Can Buying a Property Be Stress-Free?

by - 6/25/2019 12:50:00 AM

We can’t always have things our own way. If we want to do something grand or life-changing, then we’ll need to go through a little hardship. However, we can all agree that there’s a difference between some difficulties and problematic stress levels. Let’s think, for instance, about the stress involved in buying a property. You think it’s going to be an exciting adventure...until you’re in the middle of it, and you realize that you’ve made something of a mistake. It is not a joyous journey. However, it doesn’t necessarily have to be this way. While it might not be a bouncy castle of fun, neither does it need to be a cripplingly stressful period of your life. Below, we take a look at a few tried and tested ways you can reduce the property-buying stress levels.


Simplify the Search

People generally get off on a stressful foot when they begin looking for properties. They dive into an ocean of a thousand properties and spend a lot of time and energy trying to find their own little island of safety. While there’s no getting around the fact that you’ll need to look at multiple properties in order to find the space that’s right for you, there are ways you can make it easier on yourself. Before you begin looking, draw up a list of your home requirements (not wants -- they’re a bonus). It’ll make deciding which homes you want to see and which you can pass by much more straightforward, and will significantly reduce the number of wasted hours you spend looking at properties that were never going to be right for you.

Plenty of Time

Tying your shoelace would be stressful if you only had half a second to do it. When it comes to buying a home, the best gift you can give yourself is that of time. If you tell yourself that you’re in no rush, then you’ll instantly make things less stressful. It’s when people put a time limit on their move that things can become problematic. Can you imagine the stress if you had vowed to move out before the end of summer? Buying your first property -- or any property, for that matter -- is huge. You don’t need to rush things through -- take your time, and wait for the right opportunity to present itself.

Account for All Factors

One issue that plagues people when they buy a house is that of “selective viewing.” They focus only on the good aspects of the home and ignore the less satisfactory aspects. If you’re going to go through the long process of buying a property, it’s important that you see things with honest, open eyes, not squinted eyes. The problems that you overlook because your interest has been piqued by one specific aspect will only come back to haunt you further on down the line. It’s like when you’re choosing a partner -- you don’t want to get too lost in the things you like and overlook the ones that should be red flags. You might be enchanted by the charm and character of an old period home, but it’s going to require much more maintenance in the long run.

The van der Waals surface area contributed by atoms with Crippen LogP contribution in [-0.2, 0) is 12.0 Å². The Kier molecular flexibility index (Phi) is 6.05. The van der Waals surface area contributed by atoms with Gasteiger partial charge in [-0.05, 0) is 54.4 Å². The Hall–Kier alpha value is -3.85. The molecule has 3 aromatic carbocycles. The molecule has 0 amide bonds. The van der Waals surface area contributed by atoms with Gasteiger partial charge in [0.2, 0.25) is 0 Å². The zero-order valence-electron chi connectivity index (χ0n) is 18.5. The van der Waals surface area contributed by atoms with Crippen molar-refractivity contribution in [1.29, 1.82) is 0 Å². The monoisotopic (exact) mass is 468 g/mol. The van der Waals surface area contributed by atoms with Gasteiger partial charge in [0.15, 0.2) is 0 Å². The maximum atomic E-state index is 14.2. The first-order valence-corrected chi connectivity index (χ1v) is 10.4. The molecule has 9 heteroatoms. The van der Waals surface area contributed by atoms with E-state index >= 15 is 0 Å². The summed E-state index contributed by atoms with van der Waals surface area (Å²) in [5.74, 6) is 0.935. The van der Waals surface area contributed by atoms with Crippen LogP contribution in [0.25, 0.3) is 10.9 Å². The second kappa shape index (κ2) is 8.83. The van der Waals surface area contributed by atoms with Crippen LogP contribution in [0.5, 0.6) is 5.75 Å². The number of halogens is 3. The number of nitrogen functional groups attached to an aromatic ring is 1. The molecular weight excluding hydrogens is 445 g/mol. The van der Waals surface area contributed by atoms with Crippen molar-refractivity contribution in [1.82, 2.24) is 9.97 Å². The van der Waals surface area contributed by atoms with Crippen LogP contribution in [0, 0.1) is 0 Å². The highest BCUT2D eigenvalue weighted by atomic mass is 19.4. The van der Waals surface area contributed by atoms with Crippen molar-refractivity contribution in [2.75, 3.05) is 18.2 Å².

Get Your Money In Order

If properties cost a month’s wages, then there would likely be no stress associated with buying a home. Indeed, the primary issue with properties is that they’re so expensive -- it’s likely the most significant investment that you’ll ever make. There’s little wonder that there is so much pressure! While you’ll never be able to do away with the money matter entirely, you can limit the severity by ensuring that you’re generally in control of it. In the early days, you’ll need to establish your budget and then make sure that you stick to it. Some people agree to spend a little more than they had anticipated in order to get “the perfect house,” but you have to keep in mind that the money aspect will follow you around for potentially decades.

Factor in Additional Costs

And it’s not just the sticker price of the house that you should think about, either. Think about all the additional costs that moving into that property will bring, too. For example, is there a lot of tax involved? Will you need to spend a lot of money on your fuel to reach your place of work? You should think about what your all-in monthly expenses will be like before agreeing to buy a property.

Work with the Experts

It’s not easy to buy and move into a property. There’s a lot of paperwork, you’ll need to transfer money, communicate with the people selling the home, and then go through the heavy-duty process of moving into the home. If you’ve never bought a home before, then this isn’t going to be so straightforward. As such, it’s recommended that you work with experts; hiring a conveyancing solicitor to handle the legal work, and professional movers to transport your goods, will make things a lot less stressful. They’ve got years of experience handling these types of matters, whereas you’ve got zero experience. It’s a no-brainer.

The Art of Communication

Not all of the stress from moving is external. A lot of is self-induced, especially when you’re buying a home as a couple. You’re not just going through a stressful experience; you’re trying to do things as a pair, which complicates a lot! As such, you’ll be well-served by figuring out the art of communication before you begin the moving process. Everything will run a lot smoother if you’re avoiding all of these niggling arguments that inevitably arise when you’re trying to do something so intense.

Handling the Stress

Finally, make sure you find ways to handle the stress. Things like meditation, exercise, and just reminding yourself that what you’re doing is fundamentally a positive thing will all help to keep those stress levels to a minimum. You only feel the stress is you allow yourself to feel it -- it doesn’t have to be that way.

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